Validation Cohort. To reduce the possibility of false positive results from the Derivation Cohort we tested for replication of findings in a Validation Cohort. All patients admitted to the Intensive Care Unit at SPH from 2010 to 2018 were screened for sepsis (n = 855). Sepsis was defined using the same consensus definition as above [25]. Of these, 289 patients had lactate and ScvO2 measurements within 4 hours of study enrollment. The study was approved by the University of British Columbia Research Ethics Board (H02-50076-A027).

Measurements in both cohorts. Baseline characteristics and medical comorbidities were assessed at the time of enrollment. Laboratory variables (lactate, ScvO2, hemoglobin, white blood cell count, platelet count, alanine aminotransferase, total bilirubin, creatinine) were measured. Previous studies have used 60 % as a cutoff value for a low ScvO2 and 80 % as a cutoff value for a high ScvO2 [26–27]. Therefore, we classified patients into three groups according to ScvO2 measured within the first 4 hours: 1) ScvO2 < 60 %; 2) 60 % ≤ ScvO2 < 80 %; 3) ScvO2 ≥ 80 %.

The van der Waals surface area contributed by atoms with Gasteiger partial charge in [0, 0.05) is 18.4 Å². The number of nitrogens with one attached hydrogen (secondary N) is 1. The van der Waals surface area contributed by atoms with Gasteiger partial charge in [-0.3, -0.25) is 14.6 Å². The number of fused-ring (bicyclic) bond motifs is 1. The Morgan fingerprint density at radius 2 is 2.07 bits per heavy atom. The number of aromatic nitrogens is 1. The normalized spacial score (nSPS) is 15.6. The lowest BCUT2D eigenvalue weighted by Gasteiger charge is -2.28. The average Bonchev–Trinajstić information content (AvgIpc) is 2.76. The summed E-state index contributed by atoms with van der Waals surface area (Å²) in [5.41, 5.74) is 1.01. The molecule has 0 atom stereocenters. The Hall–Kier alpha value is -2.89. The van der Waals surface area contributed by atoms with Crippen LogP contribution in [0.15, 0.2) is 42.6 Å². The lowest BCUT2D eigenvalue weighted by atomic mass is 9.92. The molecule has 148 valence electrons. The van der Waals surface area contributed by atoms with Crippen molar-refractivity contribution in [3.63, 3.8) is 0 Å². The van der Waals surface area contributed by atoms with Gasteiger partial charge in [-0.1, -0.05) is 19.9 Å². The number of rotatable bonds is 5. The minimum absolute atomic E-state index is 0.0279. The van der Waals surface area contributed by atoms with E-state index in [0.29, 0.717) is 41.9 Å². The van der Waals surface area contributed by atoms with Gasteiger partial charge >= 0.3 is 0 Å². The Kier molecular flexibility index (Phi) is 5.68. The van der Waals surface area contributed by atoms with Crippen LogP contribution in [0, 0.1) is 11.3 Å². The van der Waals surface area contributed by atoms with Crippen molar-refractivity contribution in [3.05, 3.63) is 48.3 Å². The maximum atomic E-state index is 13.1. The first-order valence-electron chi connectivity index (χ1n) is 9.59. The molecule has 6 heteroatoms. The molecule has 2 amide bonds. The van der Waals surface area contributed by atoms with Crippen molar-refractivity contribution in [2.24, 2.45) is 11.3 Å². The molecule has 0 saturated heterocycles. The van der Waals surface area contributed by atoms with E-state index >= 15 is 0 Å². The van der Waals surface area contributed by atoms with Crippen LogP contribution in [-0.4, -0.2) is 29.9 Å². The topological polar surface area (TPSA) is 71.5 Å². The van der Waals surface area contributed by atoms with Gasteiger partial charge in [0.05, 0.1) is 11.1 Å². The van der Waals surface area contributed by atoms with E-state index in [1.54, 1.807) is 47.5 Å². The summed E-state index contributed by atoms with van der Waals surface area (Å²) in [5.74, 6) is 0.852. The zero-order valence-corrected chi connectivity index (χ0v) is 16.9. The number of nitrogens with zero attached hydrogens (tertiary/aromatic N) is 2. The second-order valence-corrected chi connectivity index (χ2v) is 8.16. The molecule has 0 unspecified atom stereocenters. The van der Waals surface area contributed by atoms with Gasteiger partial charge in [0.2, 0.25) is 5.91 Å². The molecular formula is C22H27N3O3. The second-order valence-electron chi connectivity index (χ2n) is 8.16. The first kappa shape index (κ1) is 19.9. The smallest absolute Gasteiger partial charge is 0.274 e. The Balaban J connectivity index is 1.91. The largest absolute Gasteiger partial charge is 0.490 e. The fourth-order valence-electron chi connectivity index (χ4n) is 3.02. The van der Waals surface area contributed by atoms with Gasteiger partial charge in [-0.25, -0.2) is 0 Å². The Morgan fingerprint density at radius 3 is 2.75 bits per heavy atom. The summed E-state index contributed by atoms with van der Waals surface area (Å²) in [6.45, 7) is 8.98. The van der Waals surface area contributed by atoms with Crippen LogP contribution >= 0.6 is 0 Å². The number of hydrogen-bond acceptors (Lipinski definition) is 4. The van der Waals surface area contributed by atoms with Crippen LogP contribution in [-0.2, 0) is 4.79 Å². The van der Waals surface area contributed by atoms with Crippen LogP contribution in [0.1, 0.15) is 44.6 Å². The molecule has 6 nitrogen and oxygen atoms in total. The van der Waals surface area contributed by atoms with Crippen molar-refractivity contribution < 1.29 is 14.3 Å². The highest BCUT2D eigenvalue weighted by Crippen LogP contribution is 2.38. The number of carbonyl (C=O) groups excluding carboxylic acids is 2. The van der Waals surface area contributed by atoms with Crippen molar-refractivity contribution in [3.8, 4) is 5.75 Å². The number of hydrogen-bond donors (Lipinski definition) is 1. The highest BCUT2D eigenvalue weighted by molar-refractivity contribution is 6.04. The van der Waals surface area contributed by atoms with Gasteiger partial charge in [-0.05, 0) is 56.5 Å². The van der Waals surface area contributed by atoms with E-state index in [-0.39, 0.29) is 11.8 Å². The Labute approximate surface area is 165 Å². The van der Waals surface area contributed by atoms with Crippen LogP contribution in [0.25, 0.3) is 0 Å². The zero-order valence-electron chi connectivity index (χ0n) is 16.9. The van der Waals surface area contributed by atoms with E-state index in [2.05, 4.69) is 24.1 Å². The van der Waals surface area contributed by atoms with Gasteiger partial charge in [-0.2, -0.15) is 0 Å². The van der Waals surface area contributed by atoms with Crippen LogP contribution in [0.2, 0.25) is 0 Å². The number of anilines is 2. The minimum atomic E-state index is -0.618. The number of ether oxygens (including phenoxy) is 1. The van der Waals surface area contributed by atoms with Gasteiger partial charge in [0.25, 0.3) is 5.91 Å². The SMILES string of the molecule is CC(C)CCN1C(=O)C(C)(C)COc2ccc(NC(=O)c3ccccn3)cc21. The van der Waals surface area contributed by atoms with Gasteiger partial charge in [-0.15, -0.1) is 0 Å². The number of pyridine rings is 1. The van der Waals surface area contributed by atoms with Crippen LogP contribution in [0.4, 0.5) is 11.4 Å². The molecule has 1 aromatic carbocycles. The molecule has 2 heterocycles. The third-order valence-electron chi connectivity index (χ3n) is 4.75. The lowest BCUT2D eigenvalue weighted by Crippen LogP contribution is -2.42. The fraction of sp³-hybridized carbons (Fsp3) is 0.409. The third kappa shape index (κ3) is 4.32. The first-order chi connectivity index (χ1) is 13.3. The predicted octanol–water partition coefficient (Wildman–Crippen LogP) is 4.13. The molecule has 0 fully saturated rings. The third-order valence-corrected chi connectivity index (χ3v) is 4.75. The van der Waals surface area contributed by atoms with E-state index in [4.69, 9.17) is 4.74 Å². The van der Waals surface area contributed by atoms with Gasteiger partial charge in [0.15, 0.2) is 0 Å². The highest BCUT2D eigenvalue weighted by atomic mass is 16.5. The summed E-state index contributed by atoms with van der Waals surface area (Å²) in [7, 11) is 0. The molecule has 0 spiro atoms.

Statistical analysis

Median (interquartile range) was employed for continuous variables and percentage was used for categorical variables. Chi square tests were utilized for comparison between groups of categorical variables. Kruskal-Wallis tests were used for non-normally distributed continuous data and ANOVA was used for normally distributed continuous data. Group differences associated with a p-value of ≤ 0.05 were considered statistically significant. A linear regression analysis was used to assess the correlation of ScvO2 and lactate. The receiver operator characteristic (ROC) curve with area under the ROC curve (AUC) was used to derived an optimal lactate threshold predictive of 28-day mortality in the Derivation Cohort. This lactate threshold was then tested for prognostic value in the combined cohorts. Statistical analysis was performed using SPSS Version 23 (SPSS Inc., Chicago, IL).

Results

Patient characteristics